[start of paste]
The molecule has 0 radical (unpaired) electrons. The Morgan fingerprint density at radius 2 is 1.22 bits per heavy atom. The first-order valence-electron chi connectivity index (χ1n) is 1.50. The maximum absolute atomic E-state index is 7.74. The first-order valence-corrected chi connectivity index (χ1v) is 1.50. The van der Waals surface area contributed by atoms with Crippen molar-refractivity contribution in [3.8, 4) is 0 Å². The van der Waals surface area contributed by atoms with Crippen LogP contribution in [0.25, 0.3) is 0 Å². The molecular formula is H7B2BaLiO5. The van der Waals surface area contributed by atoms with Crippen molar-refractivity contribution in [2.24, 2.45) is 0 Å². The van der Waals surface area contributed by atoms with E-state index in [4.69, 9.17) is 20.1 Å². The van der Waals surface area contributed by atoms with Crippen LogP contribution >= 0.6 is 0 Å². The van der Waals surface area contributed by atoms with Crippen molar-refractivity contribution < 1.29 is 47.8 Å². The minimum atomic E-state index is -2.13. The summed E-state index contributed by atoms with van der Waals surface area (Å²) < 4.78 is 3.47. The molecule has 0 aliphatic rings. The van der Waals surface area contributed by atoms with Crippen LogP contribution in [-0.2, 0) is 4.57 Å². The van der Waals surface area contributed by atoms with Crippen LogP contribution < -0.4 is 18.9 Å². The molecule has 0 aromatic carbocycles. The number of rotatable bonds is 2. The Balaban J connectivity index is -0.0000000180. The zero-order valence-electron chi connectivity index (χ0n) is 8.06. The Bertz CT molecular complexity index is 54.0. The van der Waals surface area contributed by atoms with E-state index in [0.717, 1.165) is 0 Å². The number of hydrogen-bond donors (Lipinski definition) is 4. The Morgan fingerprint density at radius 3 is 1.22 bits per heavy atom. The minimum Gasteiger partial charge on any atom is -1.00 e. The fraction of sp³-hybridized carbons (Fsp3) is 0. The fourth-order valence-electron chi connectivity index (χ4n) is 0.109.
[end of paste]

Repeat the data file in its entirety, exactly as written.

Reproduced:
The molecule has 0 radical (unpaired) electrons. The Morgan fingerprint density at radius 2 is 1.22 bits per heavy atom. The first-order valence-electron chi connectivity index (χ1n) is 1.50. The maximum absolute atomic E-state index is 7.74. The first-order valence-corrected chi connectivity index (χ1v) is 1.50. The van der Waals surface area contributed by atoms with Crippen molar-refractivity contribution in [3.8, 4) is 0 Å². The van der Waals surface area contributed by atoms with Crippen LogP contribution in [0.25, 0.3) is 0 Å². The molecular formula is H7B2BaLiO5. The van der Waals surface area contributed by atoms with Crippen molar-refractivity contribution in [2.24, 2.45) is 0 Å². The van der Waals surface area contributed by atoms with E-state index in [4.69, 9.17) is 20.1 Å². The van der Waals surface area contributed by atoms with Crippen LogP contribution >= 0.6 is 0 Å². The van der Waals surface area contributed by atoms with Crippen molar-refractivity contribution < 1.29 is 47.8 Å². The minimum atomic E-state index is -2.13. The summed E-state index contributed by atoms with van der Waals surface area (Å²) < 4.78 is 3.47. The molecule has 0 aliphatic rings. The van der Waals surface area contributed by atoms with Crippen LogP contribution in [-0.2, 0) is 4.57 Å². The van der Waals surface area contributed by atoms with Crippen LogP contribution < -0.4 is 18.9 Å². The molecule has 0 aromatic carbocycles. The number of rotatable bonds is 2. The Balaban J connectivity index is -0.0000000180. The zero-order valence-electron chi connectivity index (χ0n) is 8.06. The Bertz CT molecular complexity index is 54.0. The van der Waals surface area contributed by atoms with E-state index in [0.717, 1.165) is 0 Å². The number of hydrogen-bond donors (Lipinski definition) is 4. The Morgan fingerprint density at radius 3 is 1.22 bits per heavy atom. The minimum Gasteiger partial charge on any atom is -1.00 e. The fraction of sp³-hybridized carbons (Fsp3) is 0. The fourth-order valence-electron chi connectivity index (χ4n) is 0.109.